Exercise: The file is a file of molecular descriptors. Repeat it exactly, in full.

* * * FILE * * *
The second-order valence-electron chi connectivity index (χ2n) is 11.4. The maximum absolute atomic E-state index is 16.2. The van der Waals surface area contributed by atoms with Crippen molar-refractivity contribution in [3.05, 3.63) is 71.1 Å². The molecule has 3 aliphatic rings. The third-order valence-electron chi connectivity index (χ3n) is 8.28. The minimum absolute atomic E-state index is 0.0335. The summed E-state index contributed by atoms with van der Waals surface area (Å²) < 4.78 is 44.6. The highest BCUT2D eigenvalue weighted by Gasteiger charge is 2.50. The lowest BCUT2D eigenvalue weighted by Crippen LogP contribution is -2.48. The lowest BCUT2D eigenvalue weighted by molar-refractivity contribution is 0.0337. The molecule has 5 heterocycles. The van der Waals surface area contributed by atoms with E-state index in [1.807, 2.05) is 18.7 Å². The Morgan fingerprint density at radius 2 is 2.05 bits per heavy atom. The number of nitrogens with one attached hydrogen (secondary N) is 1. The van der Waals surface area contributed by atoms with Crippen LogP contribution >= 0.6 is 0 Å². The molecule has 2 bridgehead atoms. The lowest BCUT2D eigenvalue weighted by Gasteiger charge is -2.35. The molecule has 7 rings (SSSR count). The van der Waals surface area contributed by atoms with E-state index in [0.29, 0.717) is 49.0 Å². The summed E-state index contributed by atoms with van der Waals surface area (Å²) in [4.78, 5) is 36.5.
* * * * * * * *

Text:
The second-order valence-electron chi connectivity index (χ2n) is 11.4. The maximum absolute atomic E-state index is 16.2. The van der Waals surface area contributed by atoms with Crippen molar-refractivity contribution in [3.05, 3.63) is 71.1 Å². The molecule has 3 aliphatic rings. The third-order valence-electron chi connectivity index (χ3n) is 8.28. The minimum absolute atomic E-state index is 0.0335. The summed E-state index contributed by atoms with van der Waals surface area (Å²) < 4.78 is 44.6. The highest BCUT2D eigenvalue weighted by Gasteiger charge is 2.50. The lowest BCUT2D eigenvalue weighted by Crippen LogP contribution is -2.48. The lowest BCUT2D eigenvalue weighted by molar-refractivity contribution is 0.0337. The molecule has 5 heterocycles. The van der Waals surface area contributed by atoms with E-state index in [1.807, 2.05) is 18.7 Å². The Morgan fingerprint density at radius 2 is 2.05 bits per heavy atom. The number of nitrogens with one attached hydrogen (secondary N) is 1. The van der Waals surface area contributed by atoms with Crippen LogP contribution >= 0.6 is 0 Å². The molecule has 2 bridgehead atoms. The lowest BCUT2D eigenvalue weighted by Gasteiger charge is -2.35. The molecule has 7 rings (SSSR count). The van der Waals surface area contributed by atoms with E-state index in [0.29, 0.717) is 49.0 Å². The summed E-state index contributed by atoms with van der Waals surface area (Å²) in [4.78, 5) is 36.5.